HVS study shows competitive nature of lodging taxes

National Report – HVS Convention, Sports, & Entertainment Facilities Consulting (HVS CSE) released its third annual 2014 Lodging Tax Study-USA, which surveyed lodging tax rates and revenues across the United States, tracking trends in lodging tax rates and revenue generation.

In some cities, state and municipal governments formed special districts where lodging taxes and citywide lodging taxes are both levied on travelers. Within these districts, lodging tax rates vary according to geographical location, size or other factors.

One example the report supplies is non-resort hotels on Las Vegas’ Fremont Street, which charge an additional 1.0 percent in lodging taxes to fund construction projects in the city. The report states that revenues from special “district taxes” are often used to support convention center developments that could generate room revenue for hotel properties in the district, feeding into one another.

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Lodging taxes are often viewed as a viable method to raise revenues for local governments because a majority of overnight visitors that use lodging accommodations and pay the tax are not constituents.

The report also describes the lodging tax market as highly competitive, where the tax burden is shared between the buyer and seller. Lodging taxes raise the price of accommodations, though a hotel manager may be unable to increase a property’s rates by the full amount of the tax, depending on demand in a region. Due to this, the effects of lodging taxes vary as market conditions change.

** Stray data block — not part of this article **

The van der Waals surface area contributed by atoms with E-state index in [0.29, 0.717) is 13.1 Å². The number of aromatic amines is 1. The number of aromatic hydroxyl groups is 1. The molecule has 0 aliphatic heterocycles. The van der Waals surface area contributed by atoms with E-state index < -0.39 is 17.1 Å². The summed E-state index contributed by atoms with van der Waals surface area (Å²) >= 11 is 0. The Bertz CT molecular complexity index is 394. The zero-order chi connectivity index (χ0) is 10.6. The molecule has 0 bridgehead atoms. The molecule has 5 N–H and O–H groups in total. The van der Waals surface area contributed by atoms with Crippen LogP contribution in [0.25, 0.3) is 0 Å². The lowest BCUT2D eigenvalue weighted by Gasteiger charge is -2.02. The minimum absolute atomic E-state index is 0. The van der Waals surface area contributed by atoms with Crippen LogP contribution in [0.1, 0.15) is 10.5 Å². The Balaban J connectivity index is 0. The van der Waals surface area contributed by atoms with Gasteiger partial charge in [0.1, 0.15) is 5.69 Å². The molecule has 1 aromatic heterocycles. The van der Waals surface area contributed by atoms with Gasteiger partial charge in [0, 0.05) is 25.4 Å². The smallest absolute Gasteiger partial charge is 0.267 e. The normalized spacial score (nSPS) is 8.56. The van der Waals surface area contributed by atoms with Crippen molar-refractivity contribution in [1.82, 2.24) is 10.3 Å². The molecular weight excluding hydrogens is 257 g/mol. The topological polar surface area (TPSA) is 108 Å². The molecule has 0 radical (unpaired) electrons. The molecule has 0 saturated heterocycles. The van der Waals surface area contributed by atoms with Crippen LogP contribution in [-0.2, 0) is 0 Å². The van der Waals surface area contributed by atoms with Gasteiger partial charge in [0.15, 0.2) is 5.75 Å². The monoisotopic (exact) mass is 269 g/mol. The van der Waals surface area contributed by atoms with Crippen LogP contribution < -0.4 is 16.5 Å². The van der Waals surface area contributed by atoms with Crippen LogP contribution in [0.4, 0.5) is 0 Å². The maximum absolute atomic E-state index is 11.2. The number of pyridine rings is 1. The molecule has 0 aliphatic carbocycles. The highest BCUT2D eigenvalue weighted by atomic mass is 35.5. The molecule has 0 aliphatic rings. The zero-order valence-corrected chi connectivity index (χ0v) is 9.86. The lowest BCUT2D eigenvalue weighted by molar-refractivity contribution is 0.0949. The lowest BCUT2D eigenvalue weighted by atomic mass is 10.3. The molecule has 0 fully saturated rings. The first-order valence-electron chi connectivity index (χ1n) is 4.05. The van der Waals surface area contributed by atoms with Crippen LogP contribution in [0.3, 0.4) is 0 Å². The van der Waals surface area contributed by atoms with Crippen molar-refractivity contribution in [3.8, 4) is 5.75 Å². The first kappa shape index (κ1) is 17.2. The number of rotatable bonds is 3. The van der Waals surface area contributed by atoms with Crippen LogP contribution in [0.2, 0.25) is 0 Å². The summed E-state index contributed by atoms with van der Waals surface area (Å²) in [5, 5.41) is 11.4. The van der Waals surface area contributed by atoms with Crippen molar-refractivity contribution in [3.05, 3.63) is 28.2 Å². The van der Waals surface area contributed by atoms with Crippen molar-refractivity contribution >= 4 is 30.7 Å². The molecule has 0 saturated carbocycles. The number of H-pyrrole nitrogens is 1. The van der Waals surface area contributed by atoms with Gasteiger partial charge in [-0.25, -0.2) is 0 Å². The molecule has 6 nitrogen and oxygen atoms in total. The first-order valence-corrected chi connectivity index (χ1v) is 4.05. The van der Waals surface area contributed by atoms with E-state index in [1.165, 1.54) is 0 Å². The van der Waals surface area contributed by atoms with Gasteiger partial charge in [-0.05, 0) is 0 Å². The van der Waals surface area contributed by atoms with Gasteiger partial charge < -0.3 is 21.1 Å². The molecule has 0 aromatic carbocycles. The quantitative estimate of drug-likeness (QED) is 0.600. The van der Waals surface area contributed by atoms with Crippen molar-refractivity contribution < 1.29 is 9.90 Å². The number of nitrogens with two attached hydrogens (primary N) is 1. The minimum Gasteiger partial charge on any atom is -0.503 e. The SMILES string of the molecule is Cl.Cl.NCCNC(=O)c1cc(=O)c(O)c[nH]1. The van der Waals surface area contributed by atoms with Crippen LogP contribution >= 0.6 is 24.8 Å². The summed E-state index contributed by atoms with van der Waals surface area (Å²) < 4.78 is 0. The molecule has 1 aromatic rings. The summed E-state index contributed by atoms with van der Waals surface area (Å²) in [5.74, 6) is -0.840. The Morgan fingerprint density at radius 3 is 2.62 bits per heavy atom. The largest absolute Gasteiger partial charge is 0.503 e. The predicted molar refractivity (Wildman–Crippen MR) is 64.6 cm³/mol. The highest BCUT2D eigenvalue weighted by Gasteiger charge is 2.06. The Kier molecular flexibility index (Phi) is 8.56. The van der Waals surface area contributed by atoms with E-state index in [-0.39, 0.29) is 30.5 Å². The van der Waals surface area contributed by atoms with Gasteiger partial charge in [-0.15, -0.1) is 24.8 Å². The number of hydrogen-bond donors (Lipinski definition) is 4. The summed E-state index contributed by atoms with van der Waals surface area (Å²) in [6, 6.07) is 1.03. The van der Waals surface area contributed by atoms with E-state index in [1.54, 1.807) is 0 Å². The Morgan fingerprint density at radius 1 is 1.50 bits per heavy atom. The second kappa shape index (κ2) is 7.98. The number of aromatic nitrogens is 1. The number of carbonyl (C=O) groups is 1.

All U.S. states outside of Alaska and California impose a sales tax, lodging tax or both on overnight accommodations. (Alaska and California levy their lodging taxes at the municipal level.)

Connecticut has the highest state lodging tax rate at 15 percent, but restricts local authorities from enacting lodging taxes. Oregon has a low state lodging rate at 1 percent, but does not restrict local rates. Hawaii has the second-highest lodging tax rate at 9.25 percent, then Maine at 7 percent.

HVS also researched the total tax rate applied to lodging accommodations in the 150 most populous cities, as determined by the 2010 census. St. Louis topped the list with a lodging tax rate of 21.97 (11.99 percent from city taxes, 5.75 percent from special district taxes and 4.23 percent from state taxes).

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